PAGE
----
Newspaper article The Florida Times Union

Working on the First Coast; Jacksonville Attorney's Other Job Is as a Doctor They Complement Each Other, He Says

Newspaper article The Florida Times Union

Working on the First Coast; Jacksonville Attorney's Other Job Is as a Doctor They Complement Each Other, He Says

Article excerpt

Byline: Drew Dixon

Picking up a second job isn't all that unusual these days, but Andrew Sauer has two of the most intense jobs in Jacksonville: He's a pediatric emergency physician at Wolfson Children's Hospital and a medical malpractice and health care attorney.

Sauer's day job is his law work at the firm Smith Hulsey & Busey. He "moonlights" at Wolfson about four to five shifts each month where he provides emergency room medical treatment for kids rushed to the hospital by their families or at times by ambulance. Each shift lasts eight to 12 hours.

The dual job track has been ongoing for about six years for the 48-year-old Sauer, who was solely practicing medicine until he passed the Florida Bar in 2008 after completing his curriculum at Florida Coastal School of Law in Jacksonville.

Sauer basically inverted the two careers going full-time in law and part-time in medicine. He completed his five years in law school while he and his wife raised a daughter and son at their home in Mandarin.

A lot of people have two jobs these days, it's not uncommon. But it would be pretty safe to say yours are pretty uncommon. How can you possibly balance that?

I think what it comes down to in both the practice of each profession and personally is prioritizing what's important and not losing sight of that. That pretty much informs the balancing of the two professions with personal time and time with my family.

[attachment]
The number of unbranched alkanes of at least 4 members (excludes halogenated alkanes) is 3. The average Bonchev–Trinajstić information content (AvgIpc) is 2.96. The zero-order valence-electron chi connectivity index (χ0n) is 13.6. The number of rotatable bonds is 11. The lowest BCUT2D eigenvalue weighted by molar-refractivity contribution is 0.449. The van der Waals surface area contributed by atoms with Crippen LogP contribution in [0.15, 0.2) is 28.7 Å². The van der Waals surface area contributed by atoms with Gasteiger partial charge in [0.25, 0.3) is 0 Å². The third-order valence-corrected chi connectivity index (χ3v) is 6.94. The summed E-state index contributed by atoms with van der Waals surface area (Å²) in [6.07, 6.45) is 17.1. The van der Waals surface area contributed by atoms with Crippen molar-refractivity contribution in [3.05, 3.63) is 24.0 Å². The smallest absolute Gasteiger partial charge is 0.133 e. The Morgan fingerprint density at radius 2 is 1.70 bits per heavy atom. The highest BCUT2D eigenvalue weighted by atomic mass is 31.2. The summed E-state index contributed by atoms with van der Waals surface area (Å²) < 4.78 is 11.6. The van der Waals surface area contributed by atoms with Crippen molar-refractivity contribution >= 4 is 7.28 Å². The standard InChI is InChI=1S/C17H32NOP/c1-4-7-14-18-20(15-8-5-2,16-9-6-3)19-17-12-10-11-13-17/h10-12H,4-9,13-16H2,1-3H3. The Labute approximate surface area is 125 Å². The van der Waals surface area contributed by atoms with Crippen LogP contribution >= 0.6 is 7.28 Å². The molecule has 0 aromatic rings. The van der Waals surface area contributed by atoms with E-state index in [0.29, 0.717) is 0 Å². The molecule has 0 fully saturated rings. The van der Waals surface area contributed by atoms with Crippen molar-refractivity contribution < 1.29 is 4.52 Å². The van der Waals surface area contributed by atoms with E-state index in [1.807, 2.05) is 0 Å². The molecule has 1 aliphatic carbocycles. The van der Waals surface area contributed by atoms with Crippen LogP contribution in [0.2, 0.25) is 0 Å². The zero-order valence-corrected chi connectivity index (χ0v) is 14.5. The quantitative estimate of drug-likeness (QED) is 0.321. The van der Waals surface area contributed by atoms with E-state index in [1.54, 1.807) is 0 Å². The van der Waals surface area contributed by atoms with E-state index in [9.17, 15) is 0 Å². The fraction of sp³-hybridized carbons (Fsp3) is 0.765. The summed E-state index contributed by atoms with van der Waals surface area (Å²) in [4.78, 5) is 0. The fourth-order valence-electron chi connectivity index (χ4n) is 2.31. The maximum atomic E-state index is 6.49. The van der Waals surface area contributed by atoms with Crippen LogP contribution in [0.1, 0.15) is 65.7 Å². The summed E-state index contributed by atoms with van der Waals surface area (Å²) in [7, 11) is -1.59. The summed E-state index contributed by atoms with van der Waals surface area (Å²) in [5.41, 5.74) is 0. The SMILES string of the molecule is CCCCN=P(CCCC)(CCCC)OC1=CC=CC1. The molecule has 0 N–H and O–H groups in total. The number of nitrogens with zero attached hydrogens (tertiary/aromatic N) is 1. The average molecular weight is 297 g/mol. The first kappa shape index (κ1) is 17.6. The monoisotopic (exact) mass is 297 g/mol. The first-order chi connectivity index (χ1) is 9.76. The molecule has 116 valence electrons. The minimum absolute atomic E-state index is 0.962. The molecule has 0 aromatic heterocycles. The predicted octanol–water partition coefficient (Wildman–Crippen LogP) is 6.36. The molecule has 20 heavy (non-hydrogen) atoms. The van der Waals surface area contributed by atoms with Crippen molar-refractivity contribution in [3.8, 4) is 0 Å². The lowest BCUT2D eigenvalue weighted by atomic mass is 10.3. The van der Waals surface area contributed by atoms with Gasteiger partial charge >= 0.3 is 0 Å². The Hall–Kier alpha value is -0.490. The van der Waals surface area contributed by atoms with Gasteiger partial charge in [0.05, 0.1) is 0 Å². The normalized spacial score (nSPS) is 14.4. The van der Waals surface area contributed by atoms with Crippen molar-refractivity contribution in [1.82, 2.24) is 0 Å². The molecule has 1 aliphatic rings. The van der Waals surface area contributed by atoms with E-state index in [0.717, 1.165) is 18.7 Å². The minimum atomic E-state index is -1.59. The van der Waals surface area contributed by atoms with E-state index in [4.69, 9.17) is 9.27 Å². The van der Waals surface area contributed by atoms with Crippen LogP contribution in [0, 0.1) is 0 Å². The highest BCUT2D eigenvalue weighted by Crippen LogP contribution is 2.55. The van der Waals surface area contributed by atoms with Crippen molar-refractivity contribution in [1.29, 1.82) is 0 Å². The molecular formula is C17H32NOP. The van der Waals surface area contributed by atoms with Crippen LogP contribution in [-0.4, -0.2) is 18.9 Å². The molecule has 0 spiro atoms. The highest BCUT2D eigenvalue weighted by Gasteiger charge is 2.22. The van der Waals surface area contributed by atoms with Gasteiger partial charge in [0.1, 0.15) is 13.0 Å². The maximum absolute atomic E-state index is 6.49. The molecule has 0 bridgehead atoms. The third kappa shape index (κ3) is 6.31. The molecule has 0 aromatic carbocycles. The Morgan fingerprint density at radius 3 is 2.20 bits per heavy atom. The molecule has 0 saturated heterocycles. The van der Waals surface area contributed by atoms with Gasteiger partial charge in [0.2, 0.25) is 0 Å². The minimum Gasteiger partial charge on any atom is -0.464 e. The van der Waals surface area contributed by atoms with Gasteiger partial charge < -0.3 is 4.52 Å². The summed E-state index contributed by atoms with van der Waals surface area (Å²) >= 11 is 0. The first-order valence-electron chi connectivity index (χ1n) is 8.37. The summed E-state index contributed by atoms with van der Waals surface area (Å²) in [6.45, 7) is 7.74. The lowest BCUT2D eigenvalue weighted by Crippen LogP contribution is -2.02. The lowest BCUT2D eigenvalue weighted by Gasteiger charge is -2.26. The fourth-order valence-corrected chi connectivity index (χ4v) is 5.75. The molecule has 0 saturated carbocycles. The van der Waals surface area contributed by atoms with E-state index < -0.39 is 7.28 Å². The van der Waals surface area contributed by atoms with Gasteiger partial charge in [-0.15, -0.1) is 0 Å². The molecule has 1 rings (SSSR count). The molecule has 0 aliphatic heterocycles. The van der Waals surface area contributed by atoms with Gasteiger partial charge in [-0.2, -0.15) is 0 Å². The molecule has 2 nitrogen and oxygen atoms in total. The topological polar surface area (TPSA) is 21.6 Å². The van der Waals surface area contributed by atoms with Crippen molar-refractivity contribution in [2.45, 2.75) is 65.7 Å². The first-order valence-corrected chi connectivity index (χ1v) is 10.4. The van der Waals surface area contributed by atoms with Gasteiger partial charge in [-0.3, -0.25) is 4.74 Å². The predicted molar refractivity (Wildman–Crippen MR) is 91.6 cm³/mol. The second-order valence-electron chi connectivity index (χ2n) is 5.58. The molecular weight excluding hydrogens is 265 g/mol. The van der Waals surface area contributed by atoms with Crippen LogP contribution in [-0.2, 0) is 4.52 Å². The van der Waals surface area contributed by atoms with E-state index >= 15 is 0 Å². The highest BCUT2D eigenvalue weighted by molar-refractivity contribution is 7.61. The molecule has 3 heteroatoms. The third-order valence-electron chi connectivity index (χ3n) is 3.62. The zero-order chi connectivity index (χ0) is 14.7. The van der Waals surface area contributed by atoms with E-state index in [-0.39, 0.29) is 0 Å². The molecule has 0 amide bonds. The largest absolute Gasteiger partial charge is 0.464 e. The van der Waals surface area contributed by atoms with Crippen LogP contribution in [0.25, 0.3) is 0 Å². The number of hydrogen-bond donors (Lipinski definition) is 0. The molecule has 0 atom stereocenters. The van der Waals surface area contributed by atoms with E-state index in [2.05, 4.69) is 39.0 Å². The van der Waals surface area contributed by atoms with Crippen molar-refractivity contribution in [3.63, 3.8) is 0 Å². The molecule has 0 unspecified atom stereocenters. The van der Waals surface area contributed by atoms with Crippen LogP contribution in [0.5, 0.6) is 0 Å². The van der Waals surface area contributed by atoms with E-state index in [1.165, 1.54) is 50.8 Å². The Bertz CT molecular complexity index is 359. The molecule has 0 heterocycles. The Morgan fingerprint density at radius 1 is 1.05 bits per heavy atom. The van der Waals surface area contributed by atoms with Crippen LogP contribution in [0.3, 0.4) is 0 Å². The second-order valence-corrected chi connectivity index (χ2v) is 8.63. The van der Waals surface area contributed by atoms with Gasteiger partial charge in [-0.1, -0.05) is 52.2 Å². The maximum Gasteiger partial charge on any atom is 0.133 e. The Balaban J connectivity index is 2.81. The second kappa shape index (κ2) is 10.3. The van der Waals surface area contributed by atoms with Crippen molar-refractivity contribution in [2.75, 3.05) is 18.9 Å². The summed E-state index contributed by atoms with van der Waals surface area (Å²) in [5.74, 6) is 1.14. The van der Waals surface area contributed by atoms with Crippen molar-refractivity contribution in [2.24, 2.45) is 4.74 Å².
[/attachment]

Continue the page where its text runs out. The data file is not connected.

How do the two professions interlock and how important is it to have that type of background for either profession?

They complement each other well.

Medical background comes into play every day in defending our medical malpractice cases from the standpoint of the science and medicine behind each case, which can get quite technical in nature and also the knowledge of how institutions work. ...

How important is your work as a physician in developing your legal career?

It's very helpful and at times it's been indispensable in terms of being familiar with the diagnostic process. One of the dichotomies between law and medicine is that medicine and science in general is prospective in thought process. ... Contrast that with the legal profession and when a lawsuit is filed, the thinking is retrospective. That is, a certain result happened and a theory is developed to explain that result based on events that subsequently happened, that the physician or any health care provider may not have had and frequently did not have at that time.

The two thought processes are quite distinct and sometimes at odds with each other.

Your experience of becoming an attorney, how has that impacted you as a physician? Has it changed your thinking in any way in your approach or awareness?

The longer I practice medicine, the more I come to be humbled by how well a patient can look and yet still have a serious problem. …

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